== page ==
Among the remaining Cretaceous abelisauroids where the tibia is known, five are from Argentina: Aucasaurus garridoi, Ekrixinatosaurus novasi, Quilmesaurus curriei, Xenotarsosaurus bonapartei and Scorpiovenator bustingor-ryi. Recently a new species, Eoabelisaurus mefi, was found in the Upper Jurassic of Patagonia, which is considered the oldest record of the clade.

The Cambará specimen differs from Aucasaurus garridoi in having the distal end of the cnemial crest blunt and rounded, and in lacking the lateral process present in the latter. The argentinean species further has the tip of the distal margin of the cnemial crest ventrally projected, giving it a 'hatchet' shape. In Aucasaurus garridoi the astragalus and calcaneum are fused to the tibia (Coria et al., 2002), which is not the case in the brazilian specimen. Lastly, in Eoabelisaurus mefi the condyles differ not only in shape, but in position compared to the brazilian specimen. The Jurassic specimen is not only from a larger and more robust animal, but it also differs by having a fused distal end of the tibia.

Compared to Ekrixinatosaurus novasi, the Cambará specimen possesses a less developed intercondylar groove and a comparatively narrower fibular facet. The fibular facet in Ekrixinatosaurus novasi is also straight in anterior view, and the tarsal elements are fused to the tibia (Calvo et al., 2004). Quilmesaurus curriei, a species based on the distal articulation of a femur and a complete tibia (Coria, 2001), has a straight shaft and a slightly expanded distal end of the cnemial crest, features not present in the Cambará theropod. The argentinean species also has a more projected fibular malleolus, a less developed intercondylar groove, and belongs to a much larger animal.

Size is also a difference between the new brazilian specimen and Xenotarsosaurus bonapartei and Scorpiovenator bustingorryi; both are much larger. Xenotarsosaurus further has a cnemial crest more triangular and less projected, and a straighter shaft (Martinez et al., 1986). Scorpiovenator bustingorryi displays a wider intercondylar groove between the proximal condyles (Canale et al., 2009). Both also have the tarsal elements fused with the tibia.

The tibia in the only named abelisaurid from Brazil, Pycnonemosaurus nevesi, is more robust, has a straight shaft and is about double the size of the Cambará specimen. Another difference is the hatchet-shaped condition of the cnemial crest, diagnostic of Pycnonemosaurus nevesi. Furthermore, the lateral malleolus is more lobular in MCT 1783-R, while in Pycnonemosaurus nevesi this structure is more elongate, projecting laterally and downward (Kellner and Campos, 2002). Based on those differences, and on the fact that the new material comes from a different stratigraphic unit, it is unlikely that the Cambará theropod represents a juvenile or immature individual of Pycnonemosaurus nevesi.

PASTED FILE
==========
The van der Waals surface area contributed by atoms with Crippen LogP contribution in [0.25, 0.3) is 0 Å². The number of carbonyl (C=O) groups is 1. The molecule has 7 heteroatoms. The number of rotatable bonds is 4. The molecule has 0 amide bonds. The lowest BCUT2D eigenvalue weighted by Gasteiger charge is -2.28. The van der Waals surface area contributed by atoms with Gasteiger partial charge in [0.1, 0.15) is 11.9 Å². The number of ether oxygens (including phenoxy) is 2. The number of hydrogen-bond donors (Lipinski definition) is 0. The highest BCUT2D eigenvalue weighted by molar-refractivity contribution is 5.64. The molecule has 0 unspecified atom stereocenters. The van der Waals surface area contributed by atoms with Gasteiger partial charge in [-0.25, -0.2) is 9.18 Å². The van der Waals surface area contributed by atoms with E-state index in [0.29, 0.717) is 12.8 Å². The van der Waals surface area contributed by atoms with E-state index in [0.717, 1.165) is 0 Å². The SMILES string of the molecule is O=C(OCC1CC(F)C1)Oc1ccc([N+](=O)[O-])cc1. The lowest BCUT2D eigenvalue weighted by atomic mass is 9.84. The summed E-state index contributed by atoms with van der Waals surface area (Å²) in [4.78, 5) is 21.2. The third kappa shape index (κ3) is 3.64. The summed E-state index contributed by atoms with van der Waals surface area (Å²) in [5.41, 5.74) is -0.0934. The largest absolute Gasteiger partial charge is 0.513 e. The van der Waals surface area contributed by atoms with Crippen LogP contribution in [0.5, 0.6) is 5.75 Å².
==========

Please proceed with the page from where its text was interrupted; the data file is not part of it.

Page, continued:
Besides those differences, there are two potentially unique features in the Cambará theropod: 1) the condyles at the posterior margin of the proximal articulation are strongly asymmetric, with the lateral condyle square and the medial condyle triangular, and 2) the articular facet for the astragalus on the anterior surface is triangular and very deep. There is also a shallow elongate groove on the anterior surface, lateral to the fibular facet, which is not present in Pycnonemosaurus nevesi and has not been reported in any other abelisauroid. This may also be a unique feature of the Cambará theropod.

After five decades of excavation in the Peiropolis area (Campos and Kellner, 1999), only a handful of theropod specimens have been recovered. Two were assigned to maniraptoran theropods, one ungual (Novas et al., 2005), and one scapula (Machado et al., 2008). Three others were regarded as abelisauroids, and due to their large size (from individuals over 5 m in estimated body length) tentatively attributed to the Abelisauridae (Novas et al., 2008). Of those, two came from the same deposit as the tibia described here: a pedal phalanx and the distal end of a femur. According to Novas et al. (2008), the distal articulation surface of the femur has a transverse section of 102 mm, which is almost double the transverse dimension of the proximal articulation of the tibia described here (MCT 1783-R; 55.8 mm). This clearly shows that the Cambará theropod tibia is from a much smaller individual.